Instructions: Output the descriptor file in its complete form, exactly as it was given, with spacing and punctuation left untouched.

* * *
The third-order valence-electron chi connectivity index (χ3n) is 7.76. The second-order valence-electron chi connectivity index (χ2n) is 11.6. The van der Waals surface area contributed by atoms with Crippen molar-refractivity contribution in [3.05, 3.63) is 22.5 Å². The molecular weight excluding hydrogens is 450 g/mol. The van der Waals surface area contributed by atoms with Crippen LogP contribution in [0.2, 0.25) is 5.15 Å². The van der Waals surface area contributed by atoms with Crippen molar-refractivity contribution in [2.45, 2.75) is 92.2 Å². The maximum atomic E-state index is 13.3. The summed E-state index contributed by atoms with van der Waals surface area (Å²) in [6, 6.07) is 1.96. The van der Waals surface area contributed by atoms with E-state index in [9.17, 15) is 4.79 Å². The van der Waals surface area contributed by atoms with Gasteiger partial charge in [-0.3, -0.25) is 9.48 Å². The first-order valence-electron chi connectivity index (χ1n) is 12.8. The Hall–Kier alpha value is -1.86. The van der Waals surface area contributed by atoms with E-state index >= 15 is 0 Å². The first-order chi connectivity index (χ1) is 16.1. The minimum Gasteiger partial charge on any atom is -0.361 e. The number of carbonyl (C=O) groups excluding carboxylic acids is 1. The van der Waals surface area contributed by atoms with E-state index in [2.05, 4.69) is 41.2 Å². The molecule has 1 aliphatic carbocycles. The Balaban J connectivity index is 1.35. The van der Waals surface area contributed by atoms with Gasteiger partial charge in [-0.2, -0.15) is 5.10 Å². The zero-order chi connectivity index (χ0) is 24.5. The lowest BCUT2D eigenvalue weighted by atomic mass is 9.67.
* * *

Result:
The third-order valence-electron chi connectivity index (χ3n) is 7.76. The second-order valence-electron chi connectivity index (χ2n) is 11.6. The van der Waals surface area contributed by atoms with Crippen molar-refractivity contribution in [3.05, 3.63) is 22.5 Å². The molecular weight excluding hydrogens is 450 g/mol. The van der Waals surface area contributed by atoms with Crippen LogP contribution in [0.2, 0.25) is 5.15 Å². The van der Waals surface area contributed by atoms with Crippen molar-refractivity contribution in [2.45, 2.75) is 92.2 Å². The maximum atomic E-state index is 13.3. The summed E-state index contributed by atoms with van der Waals surface area (Å²) in [6, 6.07) is 1.96. The van der Waals surface area contributed by atoms with E-state index in [9.17, 15) is 4.79 Å². The van der Waals surface area contributed by atoms with Gasteiger partial charge in [-0.3, -0.25) is 9.48 Å². The first-order valence-electron chi connectivity index (χ1n) is 12.8. The Hall–Kier alpha value is -1.86. The van der Waals surface area contributed by atoms with E-state index >= 15 is 0 Å². The first-order chi connectivity index (χ1) is 16.1. The minimum Gasteiger partial charge on any atom is -0.361 e. The number of carbonyl (C=O) groups excluding carboxylic acids is 1. The van der Waals surface area contributed by atoms with E-state index in [2.05, 4.69) is 41.2 Å². The molecule has 1 aliphatic carbocycles. The Balaban J connectivity index is 1.35. The van der Waals surface area contributed by atoms with Gasteiger partial charge in [-0.2, -0.15) is 5.10 Å². The zero-order chi connectivity index (χ0) is 24.5. The lowest BCUT2D eigenvalue weighted by atomic mass is 9.67.